Suppressive effects in visual search: A neurocomputational analysis of preview search
Mavritsaki E., Heinke D., Humphreys G., Deco G.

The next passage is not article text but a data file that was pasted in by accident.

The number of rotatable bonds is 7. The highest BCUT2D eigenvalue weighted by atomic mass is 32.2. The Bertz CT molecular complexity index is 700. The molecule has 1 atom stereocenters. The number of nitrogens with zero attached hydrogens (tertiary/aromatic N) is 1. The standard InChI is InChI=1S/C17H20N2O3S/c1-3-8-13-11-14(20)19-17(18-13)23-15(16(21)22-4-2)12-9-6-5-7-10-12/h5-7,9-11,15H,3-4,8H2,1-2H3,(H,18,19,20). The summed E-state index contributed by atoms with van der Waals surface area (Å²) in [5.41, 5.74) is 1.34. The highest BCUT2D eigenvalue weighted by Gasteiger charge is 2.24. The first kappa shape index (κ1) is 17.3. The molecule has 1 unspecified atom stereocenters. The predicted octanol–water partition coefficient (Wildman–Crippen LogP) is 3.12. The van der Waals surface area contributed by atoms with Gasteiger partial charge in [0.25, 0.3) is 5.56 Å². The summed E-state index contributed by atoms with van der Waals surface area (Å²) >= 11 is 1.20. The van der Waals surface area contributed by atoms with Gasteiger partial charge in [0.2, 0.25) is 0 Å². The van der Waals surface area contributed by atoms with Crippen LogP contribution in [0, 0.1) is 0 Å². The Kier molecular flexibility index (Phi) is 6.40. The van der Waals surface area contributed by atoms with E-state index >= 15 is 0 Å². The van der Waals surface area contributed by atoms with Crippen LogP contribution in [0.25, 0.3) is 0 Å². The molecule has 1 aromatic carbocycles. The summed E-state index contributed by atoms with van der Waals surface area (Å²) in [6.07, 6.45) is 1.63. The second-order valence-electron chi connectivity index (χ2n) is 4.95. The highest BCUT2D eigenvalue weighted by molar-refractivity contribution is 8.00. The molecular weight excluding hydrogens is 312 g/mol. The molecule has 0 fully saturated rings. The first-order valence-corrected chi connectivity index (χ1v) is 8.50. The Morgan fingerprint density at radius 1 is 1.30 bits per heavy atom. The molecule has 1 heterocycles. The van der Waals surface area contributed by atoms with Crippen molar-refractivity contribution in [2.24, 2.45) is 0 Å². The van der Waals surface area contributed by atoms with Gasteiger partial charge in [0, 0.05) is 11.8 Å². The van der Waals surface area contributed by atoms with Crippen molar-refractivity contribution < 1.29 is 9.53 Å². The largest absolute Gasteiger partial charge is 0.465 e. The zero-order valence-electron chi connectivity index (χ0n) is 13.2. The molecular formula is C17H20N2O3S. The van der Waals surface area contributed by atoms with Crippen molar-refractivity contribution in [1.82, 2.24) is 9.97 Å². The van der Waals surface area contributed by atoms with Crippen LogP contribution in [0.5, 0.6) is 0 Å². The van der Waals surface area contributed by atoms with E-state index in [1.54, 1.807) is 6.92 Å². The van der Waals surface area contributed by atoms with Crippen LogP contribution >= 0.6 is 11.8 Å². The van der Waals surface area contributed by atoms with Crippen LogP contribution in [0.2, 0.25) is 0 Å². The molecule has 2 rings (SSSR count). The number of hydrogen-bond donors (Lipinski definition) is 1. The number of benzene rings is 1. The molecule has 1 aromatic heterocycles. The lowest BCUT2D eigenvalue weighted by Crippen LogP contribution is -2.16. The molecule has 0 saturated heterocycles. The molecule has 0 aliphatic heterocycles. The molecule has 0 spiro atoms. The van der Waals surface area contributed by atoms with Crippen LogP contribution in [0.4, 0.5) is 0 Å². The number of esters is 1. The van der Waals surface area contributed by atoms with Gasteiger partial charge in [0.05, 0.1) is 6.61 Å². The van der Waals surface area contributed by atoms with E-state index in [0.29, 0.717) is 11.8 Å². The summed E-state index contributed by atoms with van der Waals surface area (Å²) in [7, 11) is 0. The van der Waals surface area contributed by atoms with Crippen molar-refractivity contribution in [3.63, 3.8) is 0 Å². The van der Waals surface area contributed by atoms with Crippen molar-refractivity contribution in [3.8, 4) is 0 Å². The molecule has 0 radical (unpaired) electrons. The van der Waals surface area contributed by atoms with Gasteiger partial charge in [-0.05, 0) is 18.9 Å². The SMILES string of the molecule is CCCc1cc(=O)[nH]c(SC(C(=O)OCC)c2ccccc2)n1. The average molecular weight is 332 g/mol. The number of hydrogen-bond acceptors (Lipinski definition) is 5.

In the real world, visual information is selected over time as well as space, when we prioritise new stimuli for attention. Watson and Humphreys [Visual marking: prioritising selection for new objects by top-down attentional inhibition of old objects. Psychol. Rev. 104 (1997) 90-122] presented evidence that the prioritisation of new information in search tasks depends, at least in part, on the active ignoring of old items-a process they termed visual marking. In the present paper we present for the first time an explicit computational model of visual marking using a biologically plausible neural network. The model incorporates different synaptic components and a frequency adaptation mechanism, which acts to suppress the previously attended items. We show that, when coupled with a process of active inhibition to the old items, the pattern of preview search can be captured, as well as both efficient and inefficient search patterns in baseline conditions. The simulations point to the involvement of both active and passive inhibitory mechanisms in the preview effect in human search. © 2006 Elsevier B.V. All rights reserved.